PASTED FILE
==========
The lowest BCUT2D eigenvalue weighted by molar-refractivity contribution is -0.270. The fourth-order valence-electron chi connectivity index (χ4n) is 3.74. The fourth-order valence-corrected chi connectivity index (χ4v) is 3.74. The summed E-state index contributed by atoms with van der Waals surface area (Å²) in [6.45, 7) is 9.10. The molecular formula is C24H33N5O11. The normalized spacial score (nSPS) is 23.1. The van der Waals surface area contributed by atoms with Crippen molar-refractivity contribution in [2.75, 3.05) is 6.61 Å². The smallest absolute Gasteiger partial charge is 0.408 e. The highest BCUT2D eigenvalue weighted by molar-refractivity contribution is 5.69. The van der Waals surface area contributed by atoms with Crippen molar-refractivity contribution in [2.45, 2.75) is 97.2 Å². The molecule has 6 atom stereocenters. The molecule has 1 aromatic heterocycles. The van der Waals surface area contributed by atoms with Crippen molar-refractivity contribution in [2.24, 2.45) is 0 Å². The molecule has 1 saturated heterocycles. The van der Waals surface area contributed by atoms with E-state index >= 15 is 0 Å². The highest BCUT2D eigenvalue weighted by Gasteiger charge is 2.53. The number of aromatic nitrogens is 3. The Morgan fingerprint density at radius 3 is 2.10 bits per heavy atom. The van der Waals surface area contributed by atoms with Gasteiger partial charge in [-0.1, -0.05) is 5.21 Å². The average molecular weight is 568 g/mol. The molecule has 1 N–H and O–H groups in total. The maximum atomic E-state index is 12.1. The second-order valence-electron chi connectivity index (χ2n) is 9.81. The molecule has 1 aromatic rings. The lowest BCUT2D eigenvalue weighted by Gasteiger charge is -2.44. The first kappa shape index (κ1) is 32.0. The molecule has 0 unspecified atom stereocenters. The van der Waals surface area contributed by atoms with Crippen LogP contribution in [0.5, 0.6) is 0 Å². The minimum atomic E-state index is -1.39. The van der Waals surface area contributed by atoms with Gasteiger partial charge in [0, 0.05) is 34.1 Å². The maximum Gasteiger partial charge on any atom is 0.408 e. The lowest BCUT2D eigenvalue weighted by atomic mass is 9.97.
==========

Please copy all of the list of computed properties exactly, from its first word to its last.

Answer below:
The lowest BCUT2D eigenvalue weighted by molar-refractivity contribution is -0.270. The fourth-order valence-electron chi connectivity index (χ4n) is 3.74. The fourth-order valence-corrected chi connectivity index (χ4v) is 3.74. The summed E-state index contributed by atoms with van der Waals surface area (Å²) in [6.45, 7) is 9.10. The molecular formula is C24H33N5O11. The normalized spacial score (nSPS) is 23.1. The van der Waals surface area contributed by atoms with Crippen molar-refractivity contribution in [2.75, 3.05) is 6.61 Å². The smallest absolute Gasteiger partial charge is 0.408 e. The highest BCUT2D eigenvalue weighted by molar-refractivity contribution is 5.69. The van der Waals surface area contributed by atoms with Crippen molar-refractivity contribution in [2.45, 2.75) is 97.2 Å². The molecule has 6 atom stereocenters. The molecule has 1 aromatic heterocycles. The van der Waals surface area contributed by atoms with Crippen molar-refractivity contribution in [2.24, 2.45) is 0 Å². The molecule has 1 saturated heterocycles. The van der Waals surface area contributed by atoms with E-state index >= 15 is 0 Å². The highest BCUT2D eigenvalue weighted by Gasteiger charge is 2.53. The number of aromatic nitrogens is 3. The Morgan fingerprint density at radius 3 is 2.10 bits per heavy atom. The van der Waals surface area contributed by atoms with Gasteiger partial charge in [-0.1, -0.05) is 5.21 Å². The average molecular weight is 568 g/mol. The molecule has 1 N–H and O–H groups in total. The maximum atomic E-state index is 12.1. The second-order valence-electron chi connectivity index (χ2n) is 9.81. The molecule has 1 aromatic rings. The lowest BCUT2D eigenvalue weighted by Gasteiger charge is -2.44. The first kappa shape index (κ1) is 32.0. The molecule has 0 unspecified atom stereocenters. The van der Waals surface area contributed by atoms with Crippen LogP contribution in [0.5, 0.6) is 0 Å². The minimum atomic E-state index is -1.39. The van der Waals surface area contributed by atoms with Gasteiger partial charge in [0, 0.05) is 34.1 Å². The maximum Gasteiger partial charge on any atom is 0.408 e. The lowest BCUT2D eigenvalue weighted by atomic mass is 9.97.